First, because of this in August I had to book earlier ticket from Vilnius to Georgia and I cancelled my visit to Belarus.
So, in August, while sitting on the classes of the summer school I had to rather concentrate on visa issue than on the semiotics classes. I asked a Georgian friend of mine Kate to somehow manage my appointment in Latvian embassy (that issues short term visas on behalf of Hungarian embassy here in Georgia). After numerous unsuccessful unanswered calls my friend finally managed to talk to someone from Latvian consulate. As they’ve said, they do not have any free time left to make an appointment even until October. Therefore, I cannot simply bring my documents there and cannot even apply. (In November the last year I had to wait in a queue in Latvian embassy twice for several hours just to bring my documents there, so I have a bad experience with them).
Then I tried to obtain it from Lithuanian consulate. As I’ve already got two visas from them and they have been quite friendly, I thought it might work at least. For two weeks, a friend of mine was trying to call to their consulate but no one was answering to her calls. Also I have tried to call to Lithuanian embassy in Estonia whether I could get a visa from Tallinn but they’ve said it was impossible and that I had to go to Tbilisi to apply for it. Then I remembered one of my friend’s friend is working in Lithuanian embassy or consulate. Asked a friend of mine if he could help me with getting an alternative number or info from them. My friend gave me an email of one of the employees of LT consulate. So, I e-mailed to that woman. Automatic reply from that e-mail redirected me to another employee’s email. The next day, I got a reply with another/alternative number where to call for an appointment and apologies, that there is something wrong with their official phone number that they can’t fix. So, now finally, my friend managed to call them after two weeks. I got the same answer, they have got no free time for making an appointment for me until the end of September or so.
So, during my visits to different countries this August, instead of enjoying my holidays, I was rather being nervous, anxious and felt hopeless.
What else should I have done? I feel desperate a bit. Already paid for the tickets. I am the one supposed to represent ESN Georgia and apparently, I cannot do it just because I was refused to be given a bit longer visa by Estonian consul and then, because the embassies and consulates are not working efficiently enough to satisfy all the requests of Georgian citizens. Why shouldn’t I have even a possibility to apply? How fair do you think it is?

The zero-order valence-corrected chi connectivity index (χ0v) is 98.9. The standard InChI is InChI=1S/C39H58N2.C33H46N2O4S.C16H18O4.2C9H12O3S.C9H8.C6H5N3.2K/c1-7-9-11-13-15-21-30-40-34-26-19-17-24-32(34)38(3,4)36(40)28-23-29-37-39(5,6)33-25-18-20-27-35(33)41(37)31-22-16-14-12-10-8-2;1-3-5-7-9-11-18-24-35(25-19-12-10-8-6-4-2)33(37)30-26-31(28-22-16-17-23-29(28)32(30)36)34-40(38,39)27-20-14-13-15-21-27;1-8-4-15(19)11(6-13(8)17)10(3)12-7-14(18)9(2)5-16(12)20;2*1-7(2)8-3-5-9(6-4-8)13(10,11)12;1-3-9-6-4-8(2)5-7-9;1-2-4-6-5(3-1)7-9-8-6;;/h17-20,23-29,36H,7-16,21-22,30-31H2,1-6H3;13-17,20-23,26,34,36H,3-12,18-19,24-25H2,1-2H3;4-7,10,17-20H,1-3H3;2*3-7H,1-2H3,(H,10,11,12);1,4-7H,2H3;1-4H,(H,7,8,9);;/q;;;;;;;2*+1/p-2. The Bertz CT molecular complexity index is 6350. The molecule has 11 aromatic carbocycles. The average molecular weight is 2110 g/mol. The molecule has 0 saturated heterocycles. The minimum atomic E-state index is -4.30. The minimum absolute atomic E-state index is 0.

I do often hear from high officials of Baltic States how supportive they are towards Georgia’s EUropean aspirations. But then, I see totally opposite politics by their representatives to my country. What else can be bigger obstacle to Georgia’s European integration process than not allowing a Georgian student to meet his peers from other European countries? What else can be more harmful for Georgia’s future than not giving a possibility to Georgian students and youngsters to travel to other parts of Europe? Do these politicians and diplomats really think they help Georgia with providing joint military trainings while they prevent people-to-people contacts between Georgians and other Europeans?
Probably, I shouldn’t complain much as long as I’ve travelled to 24 countries of Europe while the abovementioned bureaucracy is not allowing many of my Georgian peers to visit anything. And, yet after visiting 24 European countries apparently I am still ‘dangerous’ that one day I might stay there somewhere in the EU.
Honestly, I am smart enough not to spend most of my energy to change smth to better to anywhere else but in my country. I do not need or want to stay anywhere else and feel discriminated afterwards. But sometimes, due to some business or youth exchange or love of whatsoever, we do travel and move around. Apparently, some Estonian, Latvian, Lithuanian or other representatives from different European countries to Georgia are afraid.. of students like me passing by their countries and do fail to understand that why all these travels, events etc. are important for us.
I might be from a third world country. And, yes, my country might be having a low GDP per capita, low standard of living and so on. But does it really grant any rights to some embassies or consulates to treat me without dignity and respect? Is not it mentioned in universal human rights declaration written primarily by Europeans and westerners in general that ‘’All men are created equal?’’
P.S. Once my central European friend told me: probably it’s better to change your citizenship? Never – I replied.
I’d rather try my best to make a passport of my country much powerful rather to change it so that future generations of Georgians will not have to experience the same – arrogance, racism and discriminations by foreigner diplomats.